Friday, September 11, 2015

Saturday Night Fever (1977) Review:

As infrequently as some oldies tunes happen to pop up on the radio, there was a time when that's all it was believe it or not. During the 1970s, the wave of disco joints multiplied by the day. Besides the 1960s and 1970s promoting peace and love, it also became a time where dancing was the "in" thing to do. Everybody was doing it. It was a craze that took a nation by storm where all people wanted to do was party and dance. For movies, the 1970s were also a time of many successes that have created quite an impact on today's culture and society. One of the most widely popular films to be remembered from that era was Star Wars: Episode IV - A New Hope (1977). However for movies that capitalized on the dance wave at the time, the best known and respected film to represent such a time was this film. It does have some components that could've been left out or fixed but mostly it is an entertaining film of its time.

Hard to believe that's John Travolta
Written by Norman Wexler (Serpico (1973)) and directed by John Badham (in his first feature film), the story is about a late teen named Tony Manero (John Travolta) who lives in a world where the only thing that matters to him is the weekend. He's a nice kid at heart and works hard but just wants live his life in the present. During the day he works at a paint shop, later he hangs with his immature goof ball friends, gets badgered by an old flame named Annette (Donna Pescow) and then has the same dinner every night with his family of high expectations. What Manero looks forward to on the weekend are the disco dances. While attending a party one night he comes across a dancer who catches his eye named Stefanie (Karen Lynn Gorney). It's at that moment Manero wants her to be his dance partner for a competition. For all the prior subplots going on around Manero, they do serve the purpose of character development but they also fall to the wayside over time.

The reoccurring moral of the script is the power of choice. Everyone has a choice to be or do what he or she wants in life. Manero's family wants him to become a priest like his brother Frank (Martin Shakar). Annette gets told numerous times by Tony that she has to decide on whether she's going to act like a woman or a prostitute. Tony is also challenged on his beliefs by Stefanie and when his boss tells him to stop spending his money frivolously on the weekend. Stefanie even gets some of her own medicine thrown back at her. Tony friends are a gradual eye opener as well. Every single supporting/main character has a specific role to play when it comes to character development and it is handled properly. The problem is once the change in character occurs, the supporting threads and their respective characters disappear and aren't concluded in the most direct of ways. The only other component to the writing is some of the slang dialog used. Yes, the 1970s were a much different time. However, this still does not excuse the fact of using various racial slurs.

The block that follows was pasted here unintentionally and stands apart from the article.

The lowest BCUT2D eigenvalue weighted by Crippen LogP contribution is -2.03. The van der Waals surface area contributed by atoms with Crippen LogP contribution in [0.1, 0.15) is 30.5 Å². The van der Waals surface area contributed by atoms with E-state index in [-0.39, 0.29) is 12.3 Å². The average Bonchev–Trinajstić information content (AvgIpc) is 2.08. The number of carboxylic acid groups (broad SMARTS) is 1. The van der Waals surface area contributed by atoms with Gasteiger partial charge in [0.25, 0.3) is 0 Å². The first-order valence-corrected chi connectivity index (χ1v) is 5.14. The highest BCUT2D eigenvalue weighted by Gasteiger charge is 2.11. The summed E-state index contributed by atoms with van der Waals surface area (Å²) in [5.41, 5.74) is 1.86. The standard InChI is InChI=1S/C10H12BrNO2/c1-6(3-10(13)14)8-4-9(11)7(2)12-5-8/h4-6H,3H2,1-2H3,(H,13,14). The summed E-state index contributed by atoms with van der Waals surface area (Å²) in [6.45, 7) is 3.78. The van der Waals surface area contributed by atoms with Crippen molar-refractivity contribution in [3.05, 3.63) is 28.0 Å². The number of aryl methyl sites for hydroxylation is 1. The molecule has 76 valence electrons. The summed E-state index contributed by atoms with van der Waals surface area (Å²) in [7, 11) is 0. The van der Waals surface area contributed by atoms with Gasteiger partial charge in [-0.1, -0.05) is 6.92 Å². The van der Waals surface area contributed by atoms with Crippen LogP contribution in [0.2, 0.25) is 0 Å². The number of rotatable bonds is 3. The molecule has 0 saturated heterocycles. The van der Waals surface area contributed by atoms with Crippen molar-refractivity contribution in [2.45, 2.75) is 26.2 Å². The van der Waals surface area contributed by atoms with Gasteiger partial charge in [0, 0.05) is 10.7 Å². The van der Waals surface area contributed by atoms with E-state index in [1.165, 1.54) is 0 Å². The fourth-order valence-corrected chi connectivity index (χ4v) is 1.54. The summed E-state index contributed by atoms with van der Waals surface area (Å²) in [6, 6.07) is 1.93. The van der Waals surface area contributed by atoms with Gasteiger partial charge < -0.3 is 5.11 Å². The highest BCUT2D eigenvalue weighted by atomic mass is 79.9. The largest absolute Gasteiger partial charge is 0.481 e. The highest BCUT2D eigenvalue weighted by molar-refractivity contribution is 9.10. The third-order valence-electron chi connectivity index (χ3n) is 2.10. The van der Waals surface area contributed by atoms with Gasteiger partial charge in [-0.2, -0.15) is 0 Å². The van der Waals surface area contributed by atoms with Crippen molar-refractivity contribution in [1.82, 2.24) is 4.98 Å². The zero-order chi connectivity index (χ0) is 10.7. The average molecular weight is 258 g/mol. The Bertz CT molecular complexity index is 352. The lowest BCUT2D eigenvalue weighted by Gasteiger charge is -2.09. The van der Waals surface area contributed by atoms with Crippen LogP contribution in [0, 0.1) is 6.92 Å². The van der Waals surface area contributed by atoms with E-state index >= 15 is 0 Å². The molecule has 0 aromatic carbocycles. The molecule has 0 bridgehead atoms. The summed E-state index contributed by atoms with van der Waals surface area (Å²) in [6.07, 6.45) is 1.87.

Other than this every other aspect to the film is enjoyable. The acting is competently performed. It is a bit jarring to see the difference in years when it comes to how much John Travolta changed. Also voice-actor Paul Pape has a role as one of Tony's goof ball friends. The acting and writing also effectively capture the mood and attitude of the era. As stated before, disco was a craze at the time and many people hopped on the bandwagon just because everybody was doing it. Plus with all the issues surrounding Tony, going to the disco was also a good representation of how disco was an escapist activity for a lot of people. For the people who took part, it was a moment in time where people would forget about their troubles and just enjoy the night. The cinematography shot by Ralf D. Bode fit well with the scenes too. Bode was able to acquire a number of odd angles and establishing shots that in some ways felt like the camera was prepping the audience just as much as the scene was.

"Everybody dance!"
The choreography handled by Lester Wilson was crafted nicely as well. A year before, Wilson worked on Sparkle (1976) which proved to be a success and it didn't change here. Wilson's ability to get the entire cast to work in synchronized motion is impressive. That and all the dance moves that Travolta and Gorney perform are well staged. It's unimaginable how much practice went into making sure those dance numbers were done the right way in one shot. That takes patience. The music for this film is practically scoreless with only a few tunes composed by David Shire. The rest was handled by English pop group The Bee Gees (Barry, Maurice & Robin Gibb). The movie itself would probably not be as memorable or popular if it weren't for the numerous songs heard throughout the background. Songs like "Stayin' Alive", "Night Fever", "How Deep Is Your Love" and "More Than a Woman" are just some of the songs that'll stick in the viewers mind. It's also interesting to watch the dancing with these songs because of the viewers’ knowledge of music, how sensual the emotions are in the performances.

Unfortunately for its time it suffers from racial slurs that are still not excusable and its subplots are well written until they aren't needed anymore leading to indirect conclusions. These flaws are thankfully made up for with the abundance of character development, appropriate acting, memorable music tunes and well-staged dance choreography. It is a time capsule that defined the 1970s.

Points Earned --> 7:10

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